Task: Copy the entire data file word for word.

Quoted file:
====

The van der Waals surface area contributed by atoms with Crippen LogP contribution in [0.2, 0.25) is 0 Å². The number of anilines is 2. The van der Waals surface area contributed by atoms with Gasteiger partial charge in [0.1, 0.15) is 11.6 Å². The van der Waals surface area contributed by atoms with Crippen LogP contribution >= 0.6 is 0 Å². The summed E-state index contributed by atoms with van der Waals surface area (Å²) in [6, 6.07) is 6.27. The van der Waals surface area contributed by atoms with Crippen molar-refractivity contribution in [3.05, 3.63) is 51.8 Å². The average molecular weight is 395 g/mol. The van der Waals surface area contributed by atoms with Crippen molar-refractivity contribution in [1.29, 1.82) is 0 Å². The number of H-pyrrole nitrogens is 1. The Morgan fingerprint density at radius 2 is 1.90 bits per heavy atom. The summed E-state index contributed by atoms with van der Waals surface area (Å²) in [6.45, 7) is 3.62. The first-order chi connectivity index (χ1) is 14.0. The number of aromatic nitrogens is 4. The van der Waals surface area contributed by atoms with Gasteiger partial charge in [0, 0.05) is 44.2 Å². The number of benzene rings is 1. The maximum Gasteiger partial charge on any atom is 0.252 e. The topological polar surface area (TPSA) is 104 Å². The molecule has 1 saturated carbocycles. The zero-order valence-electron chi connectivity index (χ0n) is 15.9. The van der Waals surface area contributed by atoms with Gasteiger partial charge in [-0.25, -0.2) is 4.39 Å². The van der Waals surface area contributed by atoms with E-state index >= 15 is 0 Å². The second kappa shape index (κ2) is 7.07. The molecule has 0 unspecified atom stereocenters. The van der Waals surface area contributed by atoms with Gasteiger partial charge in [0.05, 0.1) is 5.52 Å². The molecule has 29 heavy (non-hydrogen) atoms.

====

The van der Waals surface area contributed by atoms with Crippen LogP contribution in [0.2, 0.25) is 0 Å². The number of anilines is 2. The van der Waals surface area contributed by atoms with Gasteiger partial charge in [0.1, 0.15) is 11.6 Å². The van der Waals surface area contributed by atoms with Crippen LogP contribution >= 0.6 is 0 Å². The summed E-state index contributed by atoms with van der Waals surface area (Å²) in [6, 6.07) is 6.27. The van der Waals surface area contributed by atoms with Crippen molar-refractivity contribution in [3.05, 3.63) is 51.8 Å². The average molecular weight is 395 g/mol. The van der Waals surface area contributed by atoms with Crippen molar-refractivity contribution in [1.29, 1.82) is 0 Å². The number of H-pyrrole nitrogens is 1. The Morgan fingerprint density at radius 2 is 1.90 bits per heavy atom. The summed E-state index contributed by atoms with van der Waals surface area (Å²) in [6.45, 7) is 3.62. The first-order chi connectivity index (χ1) is 14.0. The number of aromatic nitrogens is 4. The van der Waals surface area contributed by atoms with Gasteiger partial charge in [0, 0.05) is 44.2 Å². The number of benzene rings is 1. The maximum Gasteiger partial charge on any atom is 0.252 e. The topological polar surface area (TPSA) is 104 Å². The molecule has 1 saturated carbocycles. The zero-order valence-electron chi connectivity index (χ0n) is 15.9. The van der Waals surface area contributed by atoms with Gasteiger partial charge in [-0.25, -0.2) is 4.39 Å². The van der Waals surface area contributed by atoms with E-state index >= 15 is 0 Å². The second kappa shape index (κ2) is 7.07. The molecule has 0 unspecified atom stereocenters. The van der Waals surface area contributed by atoms with Gasteiger partial charge in [0.05, 0.1) is 5.52 Å². The molecule has 29 heavy (non-hydrogen) atoms.